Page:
Essay: Networks: sacred vs secular
In the beginning, God created the heavens and the Earth. What was it like?
It is more blessed to give than to receive. What does this mean, and what does it have to do with individualism?
To answer these questions, I'm going to begin with a little about networks.
- a. e1, e2 =2
- b. e1, e2, e3 =9
- c. e1, e2, e2, e4 =>9
The above three, a. thru c., show the number of static network patterns for two, three, and four elements, in which the elements are connected in a simple linear fashion with priority (i.e., bias) given to whatever element with which the linear network begins.
Of course, if there is no limit to the number of current/sequential connections to any one or more of a finite set of co-elements, then the number of possible network patterns beginning with a given element is infinite, entailing that even for a two-element set (a.) the number of possible network patterns is infinite (rather than two).
But, so long as the number of elements is finite, the number of static network patterns is finite.
The middle rule, therefore, does not allow an infinite number of network patterns: each element exists in a common field such that only simple connections of any type (one-way terminal, one-way unlimited, two-way sequential biased terminal, two-way sequential biased unlimited, two-way sequential unbiased terminal, two-way sequential unbiased unlimited, two-way simultaneous terminal, two-way simultaneous unlimited) may obtain between any two elements.
The (positive) dynamics of the core human domestic relationship are not those of the material free market, but are the most informal, and thus, the most open, and positive open-ended, of network dynamics. Charity toward a stranger, as toward a lover, is therefore not rendered contingent on either material or psychic reciprocation from the receiver. Thus, unlike for any other kind of human relationship, the possible network patterns for the core domestic relation---and, thus, for its extensions---is infinite both in number and in essential-equality kind. Nothing is withheld from either by the other which the natural relationship between the two implies. Or, so I hope you get the idea from these non-exhaustive, non-foolproof words---as you would get if you were functionally as informal a fellow human to me in these words as one ought to be. In other words, I do not withhold my words contingent on anything from you, including that you understand what I mean (and do not mean) by them.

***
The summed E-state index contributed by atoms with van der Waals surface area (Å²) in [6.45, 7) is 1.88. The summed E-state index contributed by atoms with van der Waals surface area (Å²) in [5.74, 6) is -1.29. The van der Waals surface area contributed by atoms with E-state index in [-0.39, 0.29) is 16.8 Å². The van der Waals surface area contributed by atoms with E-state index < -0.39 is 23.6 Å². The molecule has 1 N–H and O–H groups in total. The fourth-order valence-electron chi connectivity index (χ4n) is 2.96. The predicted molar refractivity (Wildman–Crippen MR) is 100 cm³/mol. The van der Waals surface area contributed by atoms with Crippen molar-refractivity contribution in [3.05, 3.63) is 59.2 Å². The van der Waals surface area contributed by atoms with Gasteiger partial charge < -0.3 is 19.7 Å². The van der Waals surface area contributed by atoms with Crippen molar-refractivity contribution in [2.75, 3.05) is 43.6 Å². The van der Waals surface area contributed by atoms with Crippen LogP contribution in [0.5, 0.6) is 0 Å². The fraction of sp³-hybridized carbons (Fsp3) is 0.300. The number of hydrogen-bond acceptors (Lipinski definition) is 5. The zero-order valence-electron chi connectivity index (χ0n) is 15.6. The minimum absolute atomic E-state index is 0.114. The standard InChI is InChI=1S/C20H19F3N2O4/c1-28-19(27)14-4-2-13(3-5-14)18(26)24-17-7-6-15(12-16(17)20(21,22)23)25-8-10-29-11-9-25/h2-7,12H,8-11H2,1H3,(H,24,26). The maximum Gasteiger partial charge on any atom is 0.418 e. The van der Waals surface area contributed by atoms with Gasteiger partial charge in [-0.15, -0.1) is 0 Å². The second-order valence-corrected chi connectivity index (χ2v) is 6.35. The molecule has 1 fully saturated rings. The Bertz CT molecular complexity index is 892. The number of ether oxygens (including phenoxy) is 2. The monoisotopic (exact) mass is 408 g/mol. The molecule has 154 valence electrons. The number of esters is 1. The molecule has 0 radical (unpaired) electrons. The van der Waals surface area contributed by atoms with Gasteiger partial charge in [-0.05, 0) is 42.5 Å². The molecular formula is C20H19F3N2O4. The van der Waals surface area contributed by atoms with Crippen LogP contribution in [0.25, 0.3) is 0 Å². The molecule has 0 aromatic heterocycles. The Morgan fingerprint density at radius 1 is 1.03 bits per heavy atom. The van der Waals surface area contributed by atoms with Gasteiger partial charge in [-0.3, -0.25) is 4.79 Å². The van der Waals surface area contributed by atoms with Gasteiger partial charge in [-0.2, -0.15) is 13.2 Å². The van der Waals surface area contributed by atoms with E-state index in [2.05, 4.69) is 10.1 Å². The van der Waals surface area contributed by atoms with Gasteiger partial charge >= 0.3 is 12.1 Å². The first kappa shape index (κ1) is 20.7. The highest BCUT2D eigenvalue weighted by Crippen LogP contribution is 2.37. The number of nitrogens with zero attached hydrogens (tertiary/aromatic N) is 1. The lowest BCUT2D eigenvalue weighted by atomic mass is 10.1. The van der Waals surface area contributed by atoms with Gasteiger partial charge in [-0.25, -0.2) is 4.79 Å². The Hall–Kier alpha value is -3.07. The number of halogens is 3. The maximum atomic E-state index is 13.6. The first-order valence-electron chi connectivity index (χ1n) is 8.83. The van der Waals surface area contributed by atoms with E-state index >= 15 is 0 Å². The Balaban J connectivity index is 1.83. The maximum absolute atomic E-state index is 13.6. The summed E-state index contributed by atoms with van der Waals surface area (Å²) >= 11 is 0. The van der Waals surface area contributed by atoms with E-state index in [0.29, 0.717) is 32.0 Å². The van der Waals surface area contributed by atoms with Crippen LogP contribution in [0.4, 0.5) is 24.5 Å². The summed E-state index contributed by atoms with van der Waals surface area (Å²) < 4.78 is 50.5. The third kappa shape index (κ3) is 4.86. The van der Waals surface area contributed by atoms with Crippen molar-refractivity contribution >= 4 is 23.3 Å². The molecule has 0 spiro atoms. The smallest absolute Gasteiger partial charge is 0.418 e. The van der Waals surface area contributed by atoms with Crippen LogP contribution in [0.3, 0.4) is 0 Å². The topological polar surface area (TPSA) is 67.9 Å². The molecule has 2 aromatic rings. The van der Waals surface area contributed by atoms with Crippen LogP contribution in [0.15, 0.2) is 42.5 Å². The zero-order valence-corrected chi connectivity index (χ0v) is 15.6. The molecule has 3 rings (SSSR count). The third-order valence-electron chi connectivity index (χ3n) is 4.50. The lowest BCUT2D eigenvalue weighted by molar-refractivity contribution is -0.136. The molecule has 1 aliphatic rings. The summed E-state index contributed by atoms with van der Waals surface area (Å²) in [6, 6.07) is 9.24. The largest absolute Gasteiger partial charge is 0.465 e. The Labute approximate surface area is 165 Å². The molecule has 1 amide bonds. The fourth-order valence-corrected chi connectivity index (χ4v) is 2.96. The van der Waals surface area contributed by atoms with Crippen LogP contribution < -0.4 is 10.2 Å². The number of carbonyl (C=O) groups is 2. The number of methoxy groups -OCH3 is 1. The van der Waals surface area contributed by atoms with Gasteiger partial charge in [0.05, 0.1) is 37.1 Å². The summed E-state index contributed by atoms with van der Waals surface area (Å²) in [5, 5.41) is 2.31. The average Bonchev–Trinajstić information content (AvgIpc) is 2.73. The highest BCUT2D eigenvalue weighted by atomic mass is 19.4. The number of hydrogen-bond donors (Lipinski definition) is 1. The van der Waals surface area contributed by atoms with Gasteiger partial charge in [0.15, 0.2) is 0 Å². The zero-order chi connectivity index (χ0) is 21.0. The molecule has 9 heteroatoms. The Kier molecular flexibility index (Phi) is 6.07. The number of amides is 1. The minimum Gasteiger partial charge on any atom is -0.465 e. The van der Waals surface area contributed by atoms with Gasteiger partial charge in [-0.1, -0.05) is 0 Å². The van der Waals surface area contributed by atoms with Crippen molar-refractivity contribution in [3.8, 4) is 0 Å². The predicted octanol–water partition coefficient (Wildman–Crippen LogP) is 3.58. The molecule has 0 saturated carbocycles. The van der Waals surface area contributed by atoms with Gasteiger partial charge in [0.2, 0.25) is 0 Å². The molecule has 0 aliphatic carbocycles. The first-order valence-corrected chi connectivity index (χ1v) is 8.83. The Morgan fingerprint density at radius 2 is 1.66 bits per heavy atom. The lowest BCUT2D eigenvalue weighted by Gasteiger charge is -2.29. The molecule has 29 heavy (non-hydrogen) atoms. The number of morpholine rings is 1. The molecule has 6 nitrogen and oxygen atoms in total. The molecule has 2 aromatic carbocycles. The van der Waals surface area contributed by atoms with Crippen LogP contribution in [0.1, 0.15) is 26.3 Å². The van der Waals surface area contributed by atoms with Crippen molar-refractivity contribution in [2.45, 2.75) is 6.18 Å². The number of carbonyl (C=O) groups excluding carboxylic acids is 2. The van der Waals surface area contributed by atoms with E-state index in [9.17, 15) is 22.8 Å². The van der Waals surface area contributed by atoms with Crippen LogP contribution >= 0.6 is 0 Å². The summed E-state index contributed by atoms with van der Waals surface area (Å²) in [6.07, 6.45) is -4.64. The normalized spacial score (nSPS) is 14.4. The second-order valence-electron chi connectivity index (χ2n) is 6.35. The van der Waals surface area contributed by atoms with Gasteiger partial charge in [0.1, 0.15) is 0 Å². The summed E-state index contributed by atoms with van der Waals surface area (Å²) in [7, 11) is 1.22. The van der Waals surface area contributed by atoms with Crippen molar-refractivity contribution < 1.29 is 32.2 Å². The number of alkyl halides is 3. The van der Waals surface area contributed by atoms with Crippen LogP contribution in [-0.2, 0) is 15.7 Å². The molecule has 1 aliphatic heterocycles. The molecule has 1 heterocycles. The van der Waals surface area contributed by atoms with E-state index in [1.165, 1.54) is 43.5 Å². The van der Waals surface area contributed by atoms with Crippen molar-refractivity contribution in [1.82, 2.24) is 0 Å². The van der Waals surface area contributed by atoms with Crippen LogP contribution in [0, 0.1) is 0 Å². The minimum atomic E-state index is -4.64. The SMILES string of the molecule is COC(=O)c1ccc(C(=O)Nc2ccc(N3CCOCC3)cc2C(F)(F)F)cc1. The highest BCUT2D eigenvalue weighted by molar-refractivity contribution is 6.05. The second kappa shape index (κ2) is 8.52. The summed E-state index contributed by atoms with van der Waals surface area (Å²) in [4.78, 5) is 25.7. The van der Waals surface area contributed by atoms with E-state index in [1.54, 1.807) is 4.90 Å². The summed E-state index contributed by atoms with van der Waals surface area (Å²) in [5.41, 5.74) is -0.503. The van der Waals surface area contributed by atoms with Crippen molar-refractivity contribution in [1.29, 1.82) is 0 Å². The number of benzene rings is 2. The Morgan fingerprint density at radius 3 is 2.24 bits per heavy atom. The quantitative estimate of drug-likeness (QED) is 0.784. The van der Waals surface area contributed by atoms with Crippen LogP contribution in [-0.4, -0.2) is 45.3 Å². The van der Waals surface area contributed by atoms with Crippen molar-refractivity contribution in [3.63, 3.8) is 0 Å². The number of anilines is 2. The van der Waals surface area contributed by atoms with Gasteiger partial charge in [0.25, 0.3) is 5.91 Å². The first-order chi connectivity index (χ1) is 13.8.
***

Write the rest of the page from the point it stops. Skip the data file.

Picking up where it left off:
Jesus spoke, taught, healed, in the sacred matters without prior- or post-contingency of copyright (i.e., reputation) or material compensation. He simply gave, as if he were an unfallen human in an unfallen world, with no need to compete with others for an equitable measure of a lost Eden. In this way was he the most rugged of individuals, by a flawless knowledge-and-practice of the distinction between what is sacred and what is secular, between what is infinite and what is finite. Whoever is short in spreading the truth for sake of copyright and copyright’s material compensation builds a house on sand while pouring the ocean on that sand. Though that house is solid and beautiful, it is condemned to sink to the bottom of the sea of secularism, never to be seen, or lived in, again; ultimately as incoherent as defining Heaven as a hell of injustice.
In the beginning, God created all things purely compatible. But, then, humankind caused incompatibility to enter into the world; and, now, though blissful moments suggest otherwise, not even the most compatible things in the world are purely compatible. Each person in this world therefore most deeply desires that which we each lack: a pure compatibility with him or herself, not only in relation to others, but in relation to the entire creation. It is the sense of this lack that underlies the perception, on the part of a certain rationalistic/utilitarian twist of mind, that no one is ever purely selfless, but, that, everyone is, in fact, most basically, selfish. The connection has been broken, the fullness of Eden lost; the entire network is in constant need of repair. Therefore, without a wisdom befitting a knowledge of that lost Eden, a person becomes a tyrant, a lord of his or her personal triage in regard to any matter which his scruples allow. And, all this points to the singular, and most ultimate, divinity of a man who lived and died so balanced with others that none could find fault in him, even in his having lived at all. He did not live purely sacrificially, as if to tyrants whose every convenience demands satisfaction at his expense. No, he lived as a human being ought in relation to others in this very messed up world: requiring no more, and no less, for himself at any moment than what that moment could produce, by his grace towards others, in the way not only of others’ relief, but of others’ enlightenment: In the beginning, God created the heavens and the Earth.